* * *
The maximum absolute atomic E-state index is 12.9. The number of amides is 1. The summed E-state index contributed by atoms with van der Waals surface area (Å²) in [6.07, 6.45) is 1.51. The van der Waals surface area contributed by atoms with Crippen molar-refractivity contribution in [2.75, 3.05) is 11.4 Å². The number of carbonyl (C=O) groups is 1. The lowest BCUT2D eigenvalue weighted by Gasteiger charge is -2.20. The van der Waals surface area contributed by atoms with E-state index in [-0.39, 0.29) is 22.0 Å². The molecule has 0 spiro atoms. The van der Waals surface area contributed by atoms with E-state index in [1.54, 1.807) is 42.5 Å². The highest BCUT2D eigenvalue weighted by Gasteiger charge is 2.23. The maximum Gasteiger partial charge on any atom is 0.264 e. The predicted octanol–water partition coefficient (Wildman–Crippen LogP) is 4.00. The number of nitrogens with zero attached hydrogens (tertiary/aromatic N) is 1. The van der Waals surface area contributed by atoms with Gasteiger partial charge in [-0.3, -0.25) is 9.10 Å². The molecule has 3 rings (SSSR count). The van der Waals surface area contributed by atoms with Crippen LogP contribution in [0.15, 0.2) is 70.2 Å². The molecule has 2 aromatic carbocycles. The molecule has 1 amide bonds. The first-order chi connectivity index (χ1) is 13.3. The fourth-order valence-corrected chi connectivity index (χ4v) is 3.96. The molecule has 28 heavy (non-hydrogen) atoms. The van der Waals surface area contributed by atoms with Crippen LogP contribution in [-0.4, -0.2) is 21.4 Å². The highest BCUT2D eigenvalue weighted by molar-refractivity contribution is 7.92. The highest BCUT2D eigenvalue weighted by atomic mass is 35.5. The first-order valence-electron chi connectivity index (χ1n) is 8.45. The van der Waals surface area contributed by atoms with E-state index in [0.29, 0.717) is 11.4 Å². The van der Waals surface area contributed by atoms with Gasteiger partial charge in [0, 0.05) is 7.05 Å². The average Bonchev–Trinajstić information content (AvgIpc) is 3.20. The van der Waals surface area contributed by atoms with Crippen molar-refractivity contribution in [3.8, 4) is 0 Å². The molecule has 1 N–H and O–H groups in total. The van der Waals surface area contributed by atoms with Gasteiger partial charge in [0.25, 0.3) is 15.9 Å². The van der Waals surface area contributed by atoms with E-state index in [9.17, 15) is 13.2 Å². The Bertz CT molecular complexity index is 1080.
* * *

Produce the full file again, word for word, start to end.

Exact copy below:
The maximum absolute atomic E-state index is 12.9. The number of amides is 1. The summed E-state index contributed by atoms with van der Waals surface area (Å²) in [6.07, 6.45) is 1.51. The van der Waals surface area contributed by atoms with Crippen molar-refractivity contribution in [2.75, 3.05) is 11.4 Å². The number of carbonyl (C=O) groups is 1. The lowest BCUT2D eigenvalue weighted by Gasteiger charge is -2.20. The van der Waals surface area contributed by atoms with E-state index in [-0.39, 0.29) is 22.0 Å². The molecule has 0 spiro atoms. The van der Waals surface area contributed by atoms with E-state index in [1.54, 1.807) is 42.5 Å². The highest BCUT2D eigenvalue weighted by Gasteiger charge is 2.23. The maximum Gasteiger partial charge on any atom is 0.264 e. The predicted octanol–water partition coefficient (Wildman–Crippen LogP) is 4.00. The number of nitrogens with zero attached hydrogens (tertiary/aromatic N) is 1. The van der Waals surface area contributed by atoms with Gasteiger partial charge in [-0.3, -0.25) is 9.10 Å². The molecule has 3 rings (SSSR count). The van der Waals surface area contributed by atoms with Crippen LogP contribution in [0.15, 0.2) is 70.2 Å². The molecule has 2 aromatic carbocycles. The molecule has 1 amide bonds. The first-order chi connectivity index (χ1) is 13.3. The fourth-order valence-corrected chi connectivity index (χ4v) is 3.96. The molecule has 28 heavy (non-hydrogen) atoms. The van der Waals surface area contributed by atoms with Crippen LogP contribution in [-0.4, -0.2) is 21.4 Å². The highest BCUT2D eigenvalue weighted by molar-refractivity contribution is 7.92. The highest BCUT2D eigenvalue weighted by atomic mass is 35.5. The first-order valence-electron chi connectivity index (χ1n) is 8.45. The van der Waals surface area contributed by atoms with E-state index in [0.29, 0.717) is 11.4 Å². The van der Waals surface area contributed by atoms with Gasteiger partial charge in [0, 0.05) is 7.05 Å². The average Bonchev–Trinajstić information content (AvgIpc) is 3.20. The van der Waals surface area contributed by atoms with Crippen molar-refractivity contribution in [3.8, 4) is 0 Å². The molecule has 1 N–H and O–H groups in total. The van der Waals surface area contributed by atoms with Gasteiger partial charge in [0.25, 0.3) is 15.9 Å². The van der Waals surface area contributed by atoms with E-state index in [9.17, 15) is 13.2 Å². The Bertz CT molecular complexity index is 1080.